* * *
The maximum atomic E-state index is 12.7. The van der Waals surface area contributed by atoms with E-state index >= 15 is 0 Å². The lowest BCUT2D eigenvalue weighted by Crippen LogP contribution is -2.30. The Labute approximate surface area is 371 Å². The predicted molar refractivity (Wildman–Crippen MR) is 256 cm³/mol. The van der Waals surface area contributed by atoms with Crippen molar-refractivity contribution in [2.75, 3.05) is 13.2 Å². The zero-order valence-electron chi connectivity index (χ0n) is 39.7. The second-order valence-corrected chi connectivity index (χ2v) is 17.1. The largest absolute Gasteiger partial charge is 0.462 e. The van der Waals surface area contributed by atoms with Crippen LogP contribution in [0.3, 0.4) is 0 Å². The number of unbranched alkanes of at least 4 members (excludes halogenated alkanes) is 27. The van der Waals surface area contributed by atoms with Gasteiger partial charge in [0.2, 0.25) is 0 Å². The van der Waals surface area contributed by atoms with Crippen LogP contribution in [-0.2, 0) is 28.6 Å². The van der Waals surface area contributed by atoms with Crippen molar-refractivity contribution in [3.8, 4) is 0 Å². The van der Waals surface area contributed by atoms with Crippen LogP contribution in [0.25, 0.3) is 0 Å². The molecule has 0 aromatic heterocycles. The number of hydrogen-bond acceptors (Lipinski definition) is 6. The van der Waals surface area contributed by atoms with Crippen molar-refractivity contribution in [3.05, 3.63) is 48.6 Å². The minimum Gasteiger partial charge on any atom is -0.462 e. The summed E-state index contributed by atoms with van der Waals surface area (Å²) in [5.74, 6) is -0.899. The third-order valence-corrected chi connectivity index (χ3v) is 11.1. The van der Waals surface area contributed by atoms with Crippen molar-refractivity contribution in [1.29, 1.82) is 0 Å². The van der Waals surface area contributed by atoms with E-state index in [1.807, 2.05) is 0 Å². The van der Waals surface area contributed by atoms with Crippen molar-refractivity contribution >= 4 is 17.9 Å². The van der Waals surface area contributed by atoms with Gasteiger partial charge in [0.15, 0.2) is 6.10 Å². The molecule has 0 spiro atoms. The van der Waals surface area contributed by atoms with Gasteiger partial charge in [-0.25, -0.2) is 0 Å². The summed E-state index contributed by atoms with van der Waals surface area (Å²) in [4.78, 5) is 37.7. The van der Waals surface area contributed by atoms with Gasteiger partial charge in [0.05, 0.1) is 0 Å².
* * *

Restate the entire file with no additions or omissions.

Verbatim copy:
The maximum atomic E-state index is 12.7. The van der Waals surface area contributed by atoms with E-state index >= 15 is 0 Å². The lowest BCUT2D eigenvalue weighted by Crippen LogP contribution is -2.30. The Labute approximate surface area is 371 Å². The predicted molar refractivity (Wildman–Crippen MR) is 256 cm³/mol. The van der Waals surface area contributed by atoms with Crippen molar-refractivity contribution in [2.75, 3.05) is 13.2 Å². The zero-order valence-electron chi connectivity index (χ0n) is 39.7. The second-order valence-corrected chi connectivity index (χ2v) is 17.1. The largest absolute Gasteiger partial charge is 0.462 e. The van der Waals surface area contributed by atoms with Crippen LogP contribution in [0.3, 0.4) is 0 Å². The number of unbranched alkanes of at least 4 members (excludes halogenated alkanes) is 27. The van der Waals surface area contributed by atoms with Gasteiger partial charge in [0.2, 0.25) is 0 Å². The van der Waals surface area contributed by atoms with Crippen LogP contribution in [-0.2, 0) is 28.6 Å². The van der Waals surface area contributed by atoms with Crippen molar-refractivity contribution in [3.8, 4) is 0 Å². The van der Waals surface area contributed by atoms with Crippen LogP contribution in [0.25, 0.3) is 0 Å². The molecule has 0 aromatic heterocycles. The number of hydrogen-bond acceptors (Lipinski definition) is 6. The van der Waals surface area contributed by atoms with Crippen molar-refractivity contribution in [3.05, 3.63) is 48.6 Å². The minimum Gasteiger partial charge on any atom is -0.462 e. The summed E-state index contributed by atoms with van der Waals surface area (Å²) in [5.74, 6) is -0.899. The third-order valence-corrected chi connectivity index (χ3v) is 11.1. The van der Waals surface area contributed by atoms with Crippen molar-refractivity contribution in [1.29, 1.82) is 0 Å². The van der Waals surface area contributed by atoms with E-state index in [1.807, 2.05) is 0 Å². The van der Waals surface area contributed by atoms with Crippen molar-refractivity contribution >= 4 is 17.9 Å². The van der Waals surface area contributed by atoms with Gasteiger partial charge in [0.15, 0.2) is 6.10 Å². The molecule has 0 spiro atoms. The van der Waals surface area contributed by atoms with Gasteiger partial charge in [-0.25, -0.2) is 0 Å². The summed E-state index contributed by atoms with van der Waals surface area (Å²) in [4.78, 5) is 37.7. The van der Waals surface area contributed by atoms with Gasteiger partial charge in [0.05, 0.1) is 0 Å².